“Christianity has not been tried and found wanting; it has been found difficult and not tried.” - Gilbert K. Chesterton

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By Steve Borkowski, December 2, 2006 at 9:56 am Link to this comment
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Hi Warren, et al. I enjoy your writngs and wonder how you would respond to a practice I have wished would be mandatory ever since the Lebanese bombing in 1983. If you have noticed, ‘dialogue’ has become the in word recently. The Pope has called for it between leaders of different religions, C-Span 1 & 2 have had many programs devoted to it; 100’s of books on religion have been weitten recently; and FRONTPAGE has on its site a dialogue or Symposium sbout Islam that I highly recommend.
Out of all this talk, I would like to see a policy that would mandate a disclaimer before any teaching about God. There are many examples of disclaimers, like those at the ends of most films as well as theatrical acts such as magic.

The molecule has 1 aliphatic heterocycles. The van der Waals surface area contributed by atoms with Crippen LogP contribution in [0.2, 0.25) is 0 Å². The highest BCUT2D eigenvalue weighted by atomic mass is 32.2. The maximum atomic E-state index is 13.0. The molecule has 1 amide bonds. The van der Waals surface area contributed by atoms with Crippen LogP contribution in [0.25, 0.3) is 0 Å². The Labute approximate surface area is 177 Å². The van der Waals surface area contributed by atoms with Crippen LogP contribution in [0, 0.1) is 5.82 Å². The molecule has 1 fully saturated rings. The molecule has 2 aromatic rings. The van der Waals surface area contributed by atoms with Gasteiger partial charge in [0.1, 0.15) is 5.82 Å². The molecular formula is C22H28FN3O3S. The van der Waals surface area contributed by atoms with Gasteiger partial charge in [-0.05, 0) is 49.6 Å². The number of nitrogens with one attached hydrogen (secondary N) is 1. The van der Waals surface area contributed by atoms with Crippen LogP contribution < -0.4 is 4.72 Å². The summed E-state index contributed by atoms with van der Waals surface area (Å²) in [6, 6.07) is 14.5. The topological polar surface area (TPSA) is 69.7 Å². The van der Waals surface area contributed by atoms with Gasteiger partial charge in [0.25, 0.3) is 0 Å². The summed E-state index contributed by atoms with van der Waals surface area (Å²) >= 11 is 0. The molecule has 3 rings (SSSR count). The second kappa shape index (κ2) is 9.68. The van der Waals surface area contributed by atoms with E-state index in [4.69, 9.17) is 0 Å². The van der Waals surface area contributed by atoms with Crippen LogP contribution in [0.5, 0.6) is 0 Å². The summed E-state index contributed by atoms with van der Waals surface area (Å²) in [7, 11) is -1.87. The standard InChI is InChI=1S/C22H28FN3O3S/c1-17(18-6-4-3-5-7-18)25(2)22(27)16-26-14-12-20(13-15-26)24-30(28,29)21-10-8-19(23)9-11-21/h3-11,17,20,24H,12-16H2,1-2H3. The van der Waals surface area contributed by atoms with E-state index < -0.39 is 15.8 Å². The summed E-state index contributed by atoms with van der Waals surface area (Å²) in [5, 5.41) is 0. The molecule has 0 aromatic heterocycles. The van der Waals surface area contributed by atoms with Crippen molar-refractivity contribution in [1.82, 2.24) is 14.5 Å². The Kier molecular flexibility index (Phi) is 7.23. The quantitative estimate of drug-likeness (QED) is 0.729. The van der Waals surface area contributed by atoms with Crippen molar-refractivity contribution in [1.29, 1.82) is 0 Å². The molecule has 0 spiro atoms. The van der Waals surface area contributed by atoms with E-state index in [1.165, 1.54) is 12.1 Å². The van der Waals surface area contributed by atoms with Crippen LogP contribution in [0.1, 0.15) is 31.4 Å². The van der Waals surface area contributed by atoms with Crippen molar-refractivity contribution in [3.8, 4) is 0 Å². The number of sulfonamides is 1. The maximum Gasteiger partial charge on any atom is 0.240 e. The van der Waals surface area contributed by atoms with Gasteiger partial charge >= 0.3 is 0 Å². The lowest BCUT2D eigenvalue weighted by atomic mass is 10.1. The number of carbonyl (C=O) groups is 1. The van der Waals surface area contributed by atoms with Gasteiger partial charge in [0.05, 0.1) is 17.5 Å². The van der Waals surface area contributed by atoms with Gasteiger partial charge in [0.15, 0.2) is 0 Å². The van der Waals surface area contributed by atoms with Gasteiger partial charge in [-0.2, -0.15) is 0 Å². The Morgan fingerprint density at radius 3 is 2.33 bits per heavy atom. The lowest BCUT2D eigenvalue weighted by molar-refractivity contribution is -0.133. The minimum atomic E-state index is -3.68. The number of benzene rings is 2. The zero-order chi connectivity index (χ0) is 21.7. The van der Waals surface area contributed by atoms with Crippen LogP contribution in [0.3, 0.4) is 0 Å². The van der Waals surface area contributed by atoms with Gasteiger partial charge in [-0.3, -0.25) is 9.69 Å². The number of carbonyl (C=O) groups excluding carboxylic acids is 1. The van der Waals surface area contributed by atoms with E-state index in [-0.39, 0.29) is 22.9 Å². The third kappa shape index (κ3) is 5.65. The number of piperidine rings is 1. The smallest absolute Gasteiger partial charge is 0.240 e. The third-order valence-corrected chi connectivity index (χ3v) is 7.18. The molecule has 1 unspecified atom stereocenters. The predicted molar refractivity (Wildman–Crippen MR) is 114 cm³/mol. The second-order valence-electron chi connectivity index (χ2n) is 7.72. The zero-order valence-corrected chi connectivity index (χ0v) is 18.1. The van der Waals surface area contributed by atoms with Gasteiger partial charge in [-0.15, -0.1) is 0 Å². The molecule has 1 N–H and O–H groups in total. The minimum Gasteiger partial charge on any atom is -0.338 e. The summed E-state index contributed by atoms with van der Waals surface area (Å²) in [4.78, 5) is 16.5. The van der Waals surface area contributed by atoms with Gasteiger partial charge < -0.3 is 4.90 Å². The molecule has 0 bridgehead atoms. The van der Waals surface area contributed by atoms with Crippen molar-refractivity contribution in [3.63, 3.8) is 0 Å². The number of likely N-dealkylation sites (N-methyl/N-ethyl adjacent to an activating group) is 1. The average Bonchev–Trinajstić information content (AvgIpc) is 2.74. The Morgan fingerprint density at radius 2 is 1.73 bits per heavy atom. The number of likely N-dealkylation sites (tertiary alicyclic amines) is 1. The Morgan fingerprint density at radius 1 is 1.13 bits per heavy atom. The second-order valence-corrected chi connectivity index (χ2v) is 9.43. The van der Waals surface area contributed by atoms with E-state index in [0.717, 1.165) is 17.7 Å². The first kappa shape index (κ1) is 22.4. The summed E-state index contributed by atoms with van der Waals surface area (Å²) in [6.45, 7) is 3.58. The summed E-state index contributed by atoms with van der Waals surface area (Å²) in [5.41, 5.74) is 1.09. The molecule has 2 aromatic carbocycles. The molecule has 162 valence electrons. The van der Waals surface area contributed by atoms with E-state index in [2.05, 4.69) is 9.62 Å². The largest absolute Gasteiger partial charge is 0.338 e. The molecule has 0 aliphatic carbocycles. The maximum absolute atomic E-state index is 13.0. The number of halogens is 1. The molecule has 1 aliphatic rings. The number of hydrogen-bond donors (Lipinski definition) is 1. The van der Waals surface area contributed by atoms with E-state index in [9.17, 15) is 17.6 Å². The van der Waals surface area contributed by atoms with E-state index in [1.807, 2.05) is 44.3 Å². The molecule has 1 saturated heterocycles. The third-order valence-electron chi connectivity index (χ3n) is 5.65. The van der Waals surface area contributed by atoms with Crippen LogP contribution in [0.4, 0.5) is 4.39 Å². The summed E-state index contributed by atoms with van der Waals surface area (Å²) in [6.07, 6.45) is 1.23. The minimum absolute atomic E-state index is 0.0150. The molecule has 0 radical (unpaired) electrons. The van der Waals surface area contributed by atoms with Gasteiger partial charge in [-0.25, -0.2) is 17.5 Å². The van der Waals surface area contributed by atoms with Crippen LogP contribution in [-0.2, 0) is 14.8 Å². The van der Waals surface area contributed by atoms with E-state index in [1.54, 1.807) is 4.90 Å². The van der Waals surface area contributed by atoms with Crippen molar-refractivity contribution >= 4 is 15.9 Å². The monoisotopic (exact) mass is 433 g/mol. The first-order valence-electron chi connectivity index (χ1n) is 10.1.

I have no qualms about expressions of Faith -you can say say there is a Santa as long as you don’t tell me it’s a fact- because I believe that Faith is an inherent part of the drive to survive and a I admit I can’t prove that as an illustration of practicing what I preach. I have been told that my policy would be counter to freedom of speech. I disagree because speech is subject to laws i.e. yelling “Fire” in a crowded theater as a hoax.
  (Right now as I write this, I am watching Martin Tolchin on C-Span and he mentioned suicide bombers) I want the disclaimer so that people like radical Islam imams would be prevented from creating religious suicide bombers. This applies to all Fundamentalists.
I croak whenever a Falwell avers, “God wants us….” My response is to yell at the tube, “How the hell can you know what God wants when you can’t prove there is one?” Young minds automatically accept what they say as fact. I know I did, and 1000’s of people I have talked with agree they didn’t question that the priest, rabbi, or whatever might not have known what they were talking about. I believe that the ‘mystique’ we endow upon religious talkers would be diminished with a disclaimer. Any Dialogue?